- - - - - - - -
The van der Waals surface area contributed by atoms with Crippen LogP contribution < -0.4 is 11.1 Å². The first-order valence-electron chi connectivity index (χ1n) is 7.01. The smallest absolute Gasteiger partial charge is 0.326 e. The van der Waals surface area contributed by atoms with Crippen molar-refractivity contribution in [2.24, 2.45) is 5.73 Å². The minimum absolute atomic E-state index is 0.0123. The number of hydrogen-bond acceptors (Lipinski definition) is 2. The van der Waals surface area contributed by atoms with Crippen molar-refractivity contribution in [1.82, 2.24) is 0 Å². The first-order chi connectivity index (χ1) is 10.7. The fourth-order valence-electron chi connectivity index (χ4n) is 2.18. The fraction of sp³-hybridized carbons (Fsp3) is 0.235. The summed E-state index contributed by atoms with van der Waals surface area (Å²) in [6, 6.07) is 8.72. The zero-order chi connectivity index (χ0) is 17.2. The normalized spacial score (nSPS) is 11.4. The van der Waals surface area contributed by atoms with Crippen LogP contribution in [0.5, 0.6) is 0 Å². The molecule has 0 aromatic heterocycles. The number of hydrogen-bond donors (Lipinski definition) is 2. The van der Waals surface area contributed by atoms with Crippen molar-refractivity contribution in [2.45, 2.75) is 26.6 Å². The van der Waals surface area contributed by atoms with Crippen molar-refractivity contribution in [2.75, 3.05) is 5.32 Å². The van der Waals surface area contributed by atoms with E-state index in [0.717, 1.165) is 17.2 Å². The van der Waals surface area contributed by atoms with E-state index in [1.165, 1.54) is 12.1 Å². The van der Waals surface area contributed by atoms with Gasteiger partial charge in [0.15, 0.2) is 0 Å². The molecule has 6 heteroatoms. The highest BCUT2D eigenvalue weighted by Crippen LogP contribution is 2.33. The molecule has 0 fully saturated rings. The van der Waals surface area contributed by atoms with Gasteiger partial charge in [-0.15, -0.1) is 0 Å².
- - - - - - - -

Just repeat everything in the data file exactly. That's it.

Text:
The van der Waals surface area contributed by atoms with Crippen LogP contribution < -0.4 is 11.1 Å². The first-order valence-electron chi connectivity index (χ1n) is 7.01. The smallest absolute Gasteiger partial charge is 0.326 e. The van der Waals surface area contributed by atoms with Crippen molar-refractivity contribution in [2.24, 2.45) is 5.73 Å². The minimum absolute atomic E-state index is 0.0123. The number of hydrogen-bond acceptors (Lipinski definition) is 2. The van der Waals surface area contributed by atoms with Crippen molar-refractivity contribution in [1.82, 2.24) is 0 Å². The first-order chi connectivity index (χ1) is 10.7. The fourth-order valence-electron chi connectivity index (χ4n) is 2.18. The fraction of sp³-hybridized carbons (Fsp3) is 0.235. The summed E-state index contributed by atoms with van der Waals surface area (Å²) in [6, 6.07) is 8.72. The zero-order chi connectivity index (χ0) is 17.2. The normalized spacial score (nSPS) is 11.4. The van der Waals surface area contributed by atoms with Crippen LogP contribution in [0.5, 0.6) is 0 Å². The molecule has 0 aromatic heterocycles. The number of hydrogen-bond donors (Lipinski definition) is 2. The van der Waals surface area contributed by atoms with Crippen molar-refractivity contribution in [2.45, 2.75) is 26.6 Å². The van der Waals surface area contributed by atoms with Crippen molar-refractivity contribution in [2.75, 3.05) is 5.32 Å². The van der Waals surface area contributed by atoms with E-state index in [0.717, 1.165) is 17.2 Å². The van der Waals surface area contributed by atoms with E-state index in [1.165, 1.54) is 12.1 Å². The van der Waals surface area contributed by atoms with Gasteiger partial charge in [0.15, 0.2) is 0 Å². The molecule has 6 heteroatoms. The highest BCUT2D eigenvalue weighted by Crippen LogP contribution is 2.33. The molecule has 0 fully saturated rings. The van der Waals surface area contributed by atoms with Gasteiger partial charge in [-0.15, -0.1) is 0 Å².